RV Camping is a great family experience. It gives you the ability to drive down the open road, see the sites, and spend time with the ones you love. Planning a trip in your RV or going camping this season? The open road and woods are beckoning, and you know you are bound to forget that one little thing that you won’t realize until you are pitching tent. To make your vacation in the wilderness stress free and prepared, here are some tips and tricks to take along with you.
DIY PVC Pipe Hammock
Who doesn’t love a hammock! After you’re parked be sure to put together a hammock for kids and big kids to enjoy. It can even double as an extra bed! It required 2 inch PVC Pipe for the main span and 1.5 in for the cross pieces. Sleeves were sewn in the fabric and the PVC was slipped through and connected together. Then ran rope through the long pieces and through a hole in 1.5 in pieces that are used to prevent the rope from slipping back through the door closure. You can store it in the pop top gap up top when not in use. Tutorial.
Black Out Curtain Trick
Black out curtains are one of the best investments for RVing. After a long drive sometimes you just need to go to bed and the sun doesn’t always cooperate with when you would like to sleep. A great trick is to Velcro the blackout curtains to some nice curtains you like, so you get the best of both worlds without the hassle of putting up more curtain rods. Tutorial.
Shoe Rack Shower Storage
RVs have the tendency to be low on extra space, shoe racks are always great ways to create instant organized storage. Hang one over your shower curtain rod for extra bath storage. Tutorial.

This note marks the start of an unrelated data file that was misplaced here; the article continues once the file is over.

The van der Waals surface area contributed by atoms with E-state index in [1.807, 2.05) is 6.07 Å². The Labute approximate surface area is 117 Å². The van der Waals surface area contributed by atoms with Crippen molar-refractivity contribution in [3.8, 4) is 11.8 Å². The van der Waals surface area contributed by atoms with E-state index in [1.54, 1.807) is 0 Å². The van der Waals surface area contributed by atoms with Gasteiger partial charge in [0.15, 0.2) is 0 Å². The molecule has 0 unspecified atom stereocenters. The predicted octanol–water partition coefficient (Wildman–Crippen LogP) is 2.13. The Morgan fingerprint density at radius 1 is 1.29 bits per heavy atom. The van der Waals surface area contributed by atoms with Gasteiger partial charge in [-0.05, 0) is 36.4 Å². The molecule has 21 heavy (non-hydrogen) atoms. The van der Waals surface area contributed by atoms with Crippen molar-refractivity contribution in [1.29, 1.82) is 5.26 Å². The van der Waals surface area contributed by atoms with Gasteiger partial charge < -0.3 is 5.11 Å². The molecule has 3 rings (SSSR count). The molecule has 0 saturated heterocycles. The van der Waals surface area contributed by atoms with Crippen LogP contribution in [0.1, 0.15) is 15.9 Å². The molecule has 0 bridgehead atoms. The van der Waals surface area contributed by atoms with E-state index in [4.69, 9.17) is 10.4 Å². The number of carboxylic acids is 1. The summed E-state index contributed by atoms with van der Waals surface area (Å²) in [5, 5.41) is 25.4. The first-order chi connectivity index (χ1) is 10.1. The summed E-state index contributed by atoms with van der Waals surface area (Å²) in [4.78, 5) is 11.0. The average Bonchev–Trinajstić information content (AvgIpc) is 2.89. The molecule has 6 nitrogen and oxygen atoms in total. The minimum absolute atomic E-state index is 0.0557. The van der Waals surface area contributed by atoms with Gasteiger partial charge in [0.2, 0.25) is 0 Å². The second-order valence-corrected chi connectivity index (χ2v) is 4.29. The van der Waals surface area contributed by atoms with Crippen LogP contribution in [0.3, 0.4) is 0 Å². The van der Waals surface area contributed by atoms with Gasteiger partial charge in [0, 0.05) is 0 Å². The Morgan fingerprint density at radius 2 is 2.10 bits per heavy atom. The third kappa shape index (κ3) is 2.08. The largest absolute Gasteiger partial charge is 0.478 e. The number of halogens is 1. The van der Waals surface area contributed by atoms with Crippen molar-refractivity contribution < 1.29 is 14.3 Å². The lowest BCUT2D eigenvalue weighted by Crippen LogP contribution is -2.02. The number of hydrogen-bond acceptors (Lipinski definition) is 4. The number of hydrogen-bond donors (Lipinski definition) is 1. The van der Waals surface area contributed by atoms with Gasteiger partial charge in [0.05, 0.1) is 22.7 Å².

DIY Awning Track Hanger
Make your own awning with a paracord! Each one you make will need 10 inches of paracord (ends melted), 1 inch of 1/4 inch rigid aluminum tubing, one M10 washer. Get directions here.
Bubble Wrap Insulation
For those chilly winter months a campfire is great but inside your RV is a different story! An easy temporary solution is Bubble Wrap insulation. Get easy directions here.
DIY Floor Update on a Budget
These vinyl tiles aren’t your grandmothers laminate. They are inexpensive, easy to cut, pre-glued, water resistant, and look amazing installed!
No one wants to mess with a wasp nest but they are attracted to the smell and taste of propane. A simple solution is to use a dog flea collar. Cut up a few and place them in the different compartments of your RV that may attract these pesky insects. Tutorial.
Towel Rod Product Holder
Bath products never stay in one place while driving, use this simple hack to create a holder for all of your sink necessities! FiveFs
Suction Cup Kid’s Caddies
Kids make messes, it is a way of life. However, we can attempt to organize them with these caddies that suction to the car windows. It provides them a good place to put the toys, markers, and hair things when they clean up.
DIY Shoe Rack Bed Storage
Beds are a great place for added storage. Basically take a shoe holder, cut it as shown, and wire it with heavy cord. It is sturdy enough to hold all of your shoes around your bed frame. Tutorial.
Duct-Tape on Your Water Bottle
If you can’t fit the duct-tape in with you while hiking, simply wrap some around your water bottle. It may come in handy when you least expect it.
Sandpaper to Light Matches
If you keep your matches in a waterproof container, make sure to pack some sandpaper with it. It works just as effectively as the match strips and easy to store with your matches.
Instead of taking a whole tube of toothpaste you may lose out there in the woods, take some toothpaste dots instead. All you have to do is dry some dollops for three days, coat them in baking soda and take them in a bag.